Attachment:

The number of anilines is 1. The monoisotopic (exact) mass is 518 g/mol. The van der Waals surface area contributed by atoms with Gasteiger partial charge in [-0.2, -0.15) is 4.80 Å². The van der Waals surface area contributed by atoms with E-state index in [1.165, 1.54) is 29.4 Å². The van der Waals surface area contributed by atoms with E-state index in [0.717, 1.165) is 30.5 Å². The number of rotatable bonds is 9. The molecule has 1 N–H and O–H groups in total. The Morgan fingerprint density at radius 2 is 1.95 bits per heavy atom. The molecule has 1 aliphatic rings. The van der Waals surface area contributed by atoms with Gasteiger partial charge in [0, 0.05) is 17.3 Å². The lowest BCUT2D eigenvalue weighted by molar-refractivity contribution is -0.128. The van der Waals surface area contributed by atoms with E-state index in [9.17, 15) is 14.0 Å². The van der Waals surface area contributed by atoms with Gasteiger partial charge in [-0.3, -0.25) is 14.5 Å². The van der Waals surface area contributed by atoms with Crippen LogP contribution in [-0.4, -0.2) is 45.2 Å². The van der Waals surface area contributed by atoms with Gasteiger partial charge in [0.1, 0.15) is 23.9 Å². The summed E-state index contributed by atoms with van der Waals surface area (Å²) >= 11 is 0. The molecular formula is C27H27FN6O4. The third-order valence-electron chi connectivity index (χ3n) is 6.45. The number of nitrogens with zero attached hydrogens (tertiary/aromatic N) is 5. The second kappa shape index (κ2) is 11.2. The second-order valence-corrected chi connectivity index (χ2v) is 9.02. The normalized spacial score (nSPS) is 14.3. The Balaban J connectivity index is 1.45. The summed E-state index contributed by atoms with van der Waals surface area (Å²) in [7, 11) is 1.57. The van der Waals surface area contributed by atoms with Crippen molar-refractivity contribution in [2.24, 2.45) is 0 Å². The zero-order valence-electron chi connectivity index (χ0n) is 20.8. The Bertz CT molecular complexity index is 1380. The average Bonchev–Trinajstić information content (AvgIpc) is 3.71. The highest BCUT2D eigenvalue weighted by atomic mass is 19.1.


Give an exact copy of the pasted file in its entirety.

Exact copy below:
The number of anilines is 1. The monoisotopic (exact) mass is 518 g/mol. The van der Waals surface area contributed by atoms with Gasteiger partial charge in [-0.2, -0.15) is 4.80 Å². The van der Waals surface area contributed by atoms with E-state index in [1.165, 1.54) is 29.4 Å². The van der Waals surface area contributed by atoms with E-state index in [0.717, 1.165) is 30.5 Å². The number of rotatable bonds is 9. The molecule has 1 N–H and O–H groups in total. The Morgan fingerprint density at radius 2 is 1.95 bits per heavy atom. The molecule has 1 aliphatic rings. The van der Waals surface area contributed by atoms with Gasteiger partial charge in [0, 0.05) is 17.3 Å². The lowest BCUT2D eigenvalue weighted by molar-refractivity contribution is -0.128. The van der Waals surface area contributed by atoms with E-state index in [9.17, 15) is 14.0 Å². The van der Waals surface area contributed by atoms with Gasteiger partial charge in [-0.3, -0.25) is 14.5 Å². The van der Waals surface area contributed by atoms with Crippen LogP contribution in [-0.4, -0.2) is 45.2 Å². The van der Waals surface area contributed by atoms with Gasteiger partial charge in [0.1, 0.15) is 23.9 Å². The summed E-state index contributed by atoms with van der Waals surface area (Å²) >= 11 is 0. The molecular formula is C27H27FN6O4. The third-order valence-electron chi connectivity index (χ3n) is 6.45. The number of nitrogens with zero attached hydrogens (tertiary/aromatic N) is 5. The second kappa shape index (κ2) is 11.2. The second-order valence-corrected chi connectivity index (χ2v) is 9.02. The normalized spacial score (nSPS) is 14.3. The Balaban J connectivity index is 1.45. The summed E-state index contributed by atoms with van der Waals surface area (Å²) in [7, 11) is 1.57. The van der Waals surface area contributed by atoms with Crippen molar-refractivity contribution in [2.24, 2.45) is 0 Å². The zero-order valence-electron chi connectivity index (χ0n) is 20.8. The Bertz CT molecular complexity index is 1380. The average Bonchev–Trinajstić information content (AvgIpc) is 3.71. The highest BCUT2D eigenvalue weighted by atomic mass is 19.1.